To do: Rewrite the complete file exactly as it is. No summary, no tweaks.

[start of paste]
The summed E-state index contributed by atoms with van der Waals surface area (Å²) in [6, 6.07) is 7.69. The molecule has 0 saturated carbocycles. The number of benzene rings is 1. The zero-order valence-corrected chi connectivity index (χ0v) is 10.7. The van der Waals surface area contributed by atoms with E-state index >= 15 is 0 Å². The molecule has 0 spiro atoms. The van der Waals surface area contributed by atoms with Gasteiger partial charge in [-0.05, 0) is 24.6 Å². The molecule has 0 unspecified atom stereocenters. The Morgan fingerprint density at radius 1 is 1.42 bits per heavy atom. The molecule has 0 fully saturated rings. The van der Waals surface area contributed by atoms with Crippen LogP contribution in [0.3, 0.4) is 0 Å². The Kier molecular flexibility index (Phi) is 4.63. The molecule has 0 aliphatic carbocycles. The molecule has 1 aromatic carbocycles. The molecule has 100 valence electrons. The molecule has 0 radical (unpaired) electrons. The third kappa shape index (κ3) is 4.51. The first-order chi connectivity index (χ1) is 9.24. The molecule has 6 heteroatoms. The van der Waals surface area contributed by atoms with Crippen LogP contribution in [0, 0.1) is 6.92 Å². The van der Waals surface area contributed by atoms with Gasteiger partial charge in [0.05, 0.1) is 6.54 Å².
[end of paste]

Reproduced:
The summed E-state index contributed by atoms with van der Waals surface area (Å²) in [6, 6.07) is 7.69. The molecule has 0 saturated carbocycles. The number of benzene rings is 1. The zero-order valence-corrected chi connectivity index (χ0v) is 10.7. The van der Waals surface area contributed by atoms with E-state index >= 15 is 0 Å². The molecule has 0 spiro atoms. The van der Waals surface area contributed by atoms with Gasteiger partial charge in [-0.05, 0) is 24.6 Å². The molecule has 0 unspecified atom stereocenters. The Morgan fingerprint density at radius 1 is 1.42 bits per heavy atom. The molecule has 0 fully saturated rings. The van der Waals surface area contributed by atoms with Crippen LogP contribution in [0.3, 0.4) is 0 Å². The Kier molecular flexibility index (Phi) is 4.63. The molecule has 0 aliphatic carbocycles. The molecule has 1 aromatic carbocycles. The molecule has 100 valence electrons. The molecule has 0 radical (unpaired) electrons. The third kappa shape index (κ3) is 4.51. The first-order chi connectivity index (χ1) is 9.24. The molecule has 6 heteroatoms. The van der Waals surface area contributed by atoms with Crippen LogP contribution in [0, 0.1) is 6.92 Å². The van der Waals surface area contributed by atoms with Gasteiger partial charge in [0.05, 0.1) is 6.54 Å².